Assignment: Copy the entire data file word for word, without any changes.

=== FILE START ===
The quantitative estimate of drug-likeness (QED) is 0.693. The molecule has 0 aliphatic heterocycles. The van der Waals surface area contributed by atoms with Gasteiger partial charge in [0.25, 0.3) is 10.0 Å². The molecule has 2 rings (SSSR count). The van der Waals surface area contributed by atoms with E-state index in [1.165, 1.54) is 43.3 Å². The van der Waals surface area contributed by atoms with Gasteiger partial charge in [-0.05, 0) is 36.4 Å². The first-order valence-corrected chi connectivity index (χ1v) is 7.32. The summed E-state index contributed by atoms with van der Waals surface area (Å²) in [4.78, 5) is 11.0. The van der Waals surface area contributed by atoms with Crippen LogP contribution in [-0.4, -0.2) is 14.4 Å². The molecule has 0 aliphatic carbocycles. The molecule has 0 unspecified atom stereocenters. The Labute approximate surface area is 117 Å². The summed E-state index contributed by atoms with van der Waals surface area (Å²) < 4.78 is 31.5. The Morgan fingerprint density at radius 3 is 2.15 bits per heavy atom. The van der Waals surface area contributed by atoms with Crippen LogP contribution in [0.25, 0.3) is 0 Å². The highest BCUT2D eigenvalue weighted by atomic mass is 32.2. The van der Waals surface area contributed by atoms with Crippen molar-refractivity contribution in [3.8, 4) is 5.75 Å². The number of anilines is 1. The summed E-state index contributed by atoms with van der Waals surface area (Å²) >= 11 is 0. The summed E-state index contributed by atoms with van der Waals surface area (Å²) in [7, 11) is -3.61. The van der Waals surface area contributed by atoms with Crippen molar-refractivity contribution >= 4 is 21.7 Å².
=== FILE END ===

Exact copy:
The quantitative estimate of drug-likeness (QED) is 0.693. The molecule has 0 aliphatic heterocycles. The van der Waals surface area contributed by atoms with Gasteiger partial charge in [0.25, 0.3) is 10.0 Å². The molecule has 2 rings (SSSR count). The van der Waals surface area contributed by atoms with E-state index in [1.165, 1.54) is 43.3 Å². The van der Waals surface area contributed by atoms with Gasteiger partial charge in [-0.05, 0) is 36.4 Å². The first-order valence-corrected chi connectivity index (χ1v) is 7.32. The summed E-state index contributed by atoms with van der Waals surface area (Å²) in [4.78, 5) is 11.0. The van der Waals surface area contributed by atoms with Crippen LogP contribution in [-0.4, -0.2) is 14.4 Å². The molecule has 0 aliphatic carbocycles. The molecule has 0 unspecified atom stereocenters. The Labute approximate surface area is 117 Å². The summed E-state index contributed by atoms with van der Waals surface area (Å²) < 4.78 is 31.5. The Morgan fingerprint density at radius 3 is 2.15 bits per heavy atom. The van der Waals surface area contributed by atoms with Crippen LogP contribution in [0.25, 0.3) is 0 Å². The highest BCUT2D eigenvalue weighted by atomic mass is 32.2. The van der Waals surface area contributed by atoms with Crippen molar-refractivity contribution in [3.8, 4) is 5.75 Å². The number of anilines is 1. The summed E-state index contributed by atoms with van der Waals surface area (Å²) >= 11 is 0. The summed E-state index contributed by atoms with van der Waals surface area (Å²) in [7, 11) is -3.61. The van der Waals surface area contributed by atoms with Crippen molar-refractivity contribution >= 4 is 21.7 Å².